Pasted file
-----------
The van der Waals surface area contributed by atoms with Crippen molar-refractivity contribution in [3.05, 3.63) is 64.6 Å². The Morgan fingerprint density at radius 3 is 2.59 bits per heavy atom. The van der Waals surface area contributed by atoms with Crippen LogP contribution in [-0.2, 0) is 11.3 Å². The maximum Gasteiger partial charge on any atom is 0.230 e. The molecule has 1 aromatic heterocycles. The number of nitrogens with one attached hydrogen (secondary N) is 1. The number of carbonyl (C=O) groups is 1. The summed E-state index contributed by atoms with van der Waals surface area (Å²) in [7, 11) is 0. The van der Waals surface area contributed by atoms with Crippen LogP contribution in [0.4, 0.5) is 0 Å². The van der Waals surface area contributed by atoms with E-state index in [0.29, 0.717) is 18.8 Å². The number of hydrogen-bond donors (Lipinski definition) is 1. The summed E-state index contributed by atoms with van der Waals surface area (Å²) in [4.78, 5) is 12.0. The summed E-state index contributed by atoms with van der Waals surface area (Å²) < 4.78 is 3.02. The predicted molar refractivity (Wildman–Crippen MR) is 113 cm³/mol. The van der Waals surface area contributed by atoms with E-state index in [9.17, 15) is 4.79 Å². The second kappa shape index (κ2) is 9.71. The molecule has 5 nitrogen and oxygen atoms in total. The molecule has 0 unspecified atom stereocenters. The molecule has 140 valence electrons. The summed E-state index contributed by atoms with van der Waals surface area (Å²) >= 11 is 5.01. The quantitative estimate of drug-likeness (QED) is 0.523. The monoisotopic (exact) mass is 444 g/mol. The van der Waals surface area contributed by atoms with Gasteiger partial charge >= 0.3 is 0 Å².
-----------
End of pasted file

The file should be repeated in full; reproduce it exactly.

The van der Waals surface area contributed by atoms with Crippen molar-refractivity contribution in [3.05, 3.63) is 64.6 Å². The Morgan fingerprint density at radius 3 is 2.59 bits per heavy atom. The van der Waals surface area contributed by atoms with Crippen LogP contribution in [-0.2, 0) is 11.3 Å². The maximum Gasteiger partial charge on any atom is 0.230 e. The molecule has 1 aromatic heterocycles. The number of nitrogens with one attached hydrogen (secondary N) is 1. The number of carbonyl (C=O) groups is 1. The summed E-state index contributed by atoms with van der Waals surface area (Å²) in [7, 11) is 0. The van der Waals surface area contributed by atoms with Crippen LogP contribution in [0.4, 0.5) is 0 Å². The van der Waals surface area contributed by atoms with E-state index in [0.29, 0.717) is 18.8 Å². The number of hydrogen-bond donors (Lipinski definition) is 1. The summed E-state index contributed by atoms with van der Waals surface area (Å²) in [4.78, 5) is 12.0. The summed E-state index contributed by atoms with van der Waals surface area (Å²) < 4.78 is 3.02. The predicted molar refractivity (Wildman–Crippen MR) is 113 cm³/mol. The van der Waals surface area contributed by atoms with E-state index in [9.17, 15) is 4.79 Å². The second kappa shape index (κ2) is 9.71. The molecule has 5 nitrogen and oxygen atoms in total. The molecule has 0 unspecified atom stereocenters. The molecule has 140 valence electrons. The summed E-state index contributed by atoms with van der Waals surface area (Å²) >= 11 is 5.01. The quantitative estimate of drug-likeness (QED) is 0.523. The monoisotopic (exact) mass is 444 g/mol. The van der Waals surface area contributed by atoms with Gasteiger partial charge >= 0.3 is 0 Å².